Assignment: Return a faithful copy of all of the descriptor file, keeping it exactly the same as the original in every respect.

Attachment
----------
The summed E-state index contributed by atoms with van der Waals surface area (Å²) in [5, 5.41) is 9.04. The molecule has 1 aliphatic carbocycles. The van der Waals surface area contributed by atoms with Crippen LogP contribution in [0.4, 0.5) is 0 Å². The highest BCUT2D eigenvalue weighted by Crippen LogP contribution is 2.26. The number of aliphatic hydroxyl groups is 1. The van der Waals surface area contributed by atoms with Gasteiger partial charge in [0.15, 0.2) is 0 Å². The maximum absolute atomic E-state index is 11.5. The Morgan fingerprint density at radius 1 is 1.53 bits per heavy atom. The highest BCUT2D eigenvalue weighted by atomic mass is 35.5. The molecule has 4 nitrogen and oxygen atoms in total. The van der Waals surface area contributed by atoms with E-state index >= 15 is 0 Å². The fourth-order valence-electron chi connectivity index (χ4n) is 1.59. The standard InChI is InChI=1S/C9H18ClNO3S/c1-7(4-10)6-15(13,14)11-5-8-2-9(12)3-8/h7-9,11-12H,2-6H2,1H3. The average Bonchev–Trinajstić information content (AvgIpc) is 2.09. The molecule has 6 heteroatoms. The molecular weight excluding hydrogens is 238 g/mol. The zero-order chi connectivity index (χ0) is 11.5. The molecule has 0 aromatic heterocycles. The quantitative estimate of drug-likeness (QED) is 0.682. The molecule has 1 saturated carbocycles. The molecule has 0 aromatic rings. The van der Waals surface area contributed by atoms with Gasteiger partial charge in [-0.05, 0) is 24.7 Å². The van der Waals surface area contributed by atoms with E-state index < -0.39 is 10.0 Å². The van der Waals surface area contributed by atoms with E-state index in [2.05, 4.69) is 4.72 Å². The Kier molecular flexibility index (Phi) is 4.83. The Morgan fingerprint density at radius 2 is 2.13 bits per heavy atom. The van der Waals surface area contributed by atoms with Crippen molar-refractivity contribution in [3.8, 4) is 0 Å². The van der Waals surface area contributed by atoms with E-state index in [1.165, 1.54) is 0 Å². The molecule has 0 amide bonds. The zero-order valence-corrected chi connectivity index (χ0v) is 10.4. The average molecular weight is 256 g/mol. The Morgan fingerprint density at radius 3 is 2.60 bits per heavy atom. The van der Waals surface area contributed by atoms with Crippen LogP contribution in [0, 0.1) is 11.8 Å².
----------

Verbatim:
The summed E-state index contributed by atoms with van der Waals surface area (Å²) in [5, 5.41) is 9.04. The molecule has 1 aliphatic carbocycles. The van der Waals surface area contributed by atoms with Crippen LogP contribution in [0.4, 0.5) is 0 Å². The highest BCUT2D eigenvalue weighted by Crippen LogP contribution is 2.26. The number of aliphatic hydroxyl groups is 1. The van der Waals surface area contributed by atoms with Gasteiger partial charge in [0.15, 0.2) is 0 Å². The maximum absolute atomic E-state index is 11.5. The Morgan fingerprint density at radius 1 is 1.53 bits per heavy atom. The highest BCUT2D eigenvalue weighted by atomic mass is 35.5. The molecule has 4 nitrogen and oxygen atoms in total. The van der Waals surface area contributed by atoms with E-state index >= 15 is 0 Å². The fourth-order valence-electron chi connectivity index (χ4n) is 1.59. The standard InChI is InChI=1S/C9H18ClNO3S/c1-7(4-10)6-15(13,14)11-5-8-2-9(12)3-8/h7-9,11-12H,2-6H2,1H3. The average Bonchev–Trinajstić information content (AvgIpc) is 2.09. The molecule has 6 heteroatoms. The molecular weight excluding hydrogens is 238 g/mol. The zero-order chi connectivity index (χ0) is 11.5. The molecule has 0 aromatic heterocycles. The quantitative estimate of drug-likeness (QED) is 0.682. The molecule has 1 saturated carbocycles. The molecule has 0 aromatic rings. The van der Waals surface area contributed by atoms with Gasteiger partial charge in [-0.05, 0) is 24.7 Å². The van der Waals surface area contributed by atoms with E-state index < -0.39 is 10.0 Å². The van der Waals surface area contributed by atoms with E-state index in [2.05, 4.69) is 4.72 Å². The Kier molecular flexibility index (Phi) is 4.83. The Morgan fingerprint density at radius 2 is 2.13 bits per heavy atom. The van der Waals surface area contributed by atoms with Crippen molar-refractivity contribution in [3.8, 4) is 0 Å². The van der Waals surface area contributed by atoms with E-state index in [1.165, 1.54) is 0 Å². The molecule has 0 amide bonds. The zero-order valence-corrected chi connectivity index (χ0v) is 10.4. The average molecular weight is 256 g/mol. The Morgan fingerprint density at radius 3 is 2.60 bits per heavy atom. The van der Waals surface area contributed by atoms with Crippen LogP contribution in [0, 0.1) is 11.8 Å².